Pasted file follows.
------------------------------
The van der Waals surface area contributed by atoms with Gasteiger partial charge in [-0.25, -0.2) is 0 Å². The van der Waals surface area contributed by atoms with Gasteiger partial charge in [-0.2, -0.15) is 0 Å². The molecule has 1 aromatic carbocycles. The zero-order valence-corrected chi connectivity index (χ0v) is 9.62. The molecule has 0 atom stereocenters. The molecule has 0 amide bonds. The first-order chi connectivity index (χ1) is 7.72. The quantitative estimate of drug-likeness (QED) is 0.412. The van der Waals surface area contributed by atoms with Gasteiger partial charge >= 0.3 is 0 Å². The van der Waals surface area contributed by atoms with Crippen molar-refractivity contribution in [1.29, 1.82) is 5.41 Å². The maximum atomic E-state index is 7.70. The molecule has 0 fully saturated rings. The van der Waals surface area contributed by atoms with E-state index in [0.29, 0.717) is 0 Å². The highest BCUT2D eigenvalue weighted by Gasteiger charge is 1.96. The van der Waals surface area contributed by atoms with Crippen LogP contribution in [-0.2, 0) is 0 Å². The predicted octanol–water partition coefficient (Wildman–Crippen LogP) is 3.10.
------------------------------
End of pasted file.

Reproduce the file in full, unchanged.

The van der Waals surface area contributed by atoms with Gasteiger partial charge in [-0.25, -0.2) is 0 Å². The van der Waals surface area contributed by atoms with Gasteiger partial charge in [-0.2, -0.15) is 0 Å². The molecule has 1 aromatic carbocycles. The zero-order valence-corrected chi connectivity index (χ0v) is 9.62. The molecule has 0 atom stereocenters. The molecule has 0 amide bonds. The first-order chi connectivity index (χ1) is 7.72. The quantitative estimate of drug-likeness (QED) is 0.412. The van der Waals surface area contributed by atoms with Gasteiger partial charge >= 0.3 is 0 Å². The van der Waals surface area contributed by atoms with Crippen molar-refractivity contribution in [1.29, 1.82) is 5.41 Å². The maximum atomic E-state index is 7.70. The molecule has 0 fully saturated rings. The van der Waals surface area contributed by atoms with E-state index in [0.29, 0.717) is 0 Å². The highest BCUT2D eigenvalue weighted by Gasteiger charge is 1.96. The van der Waals surface area contributed by atoms with Crippen LogP contribution in [-0.2, 0) is 0 Å². The predicted octanol–water partition coefficient (Wildman–Crippen LogP) is 3.10.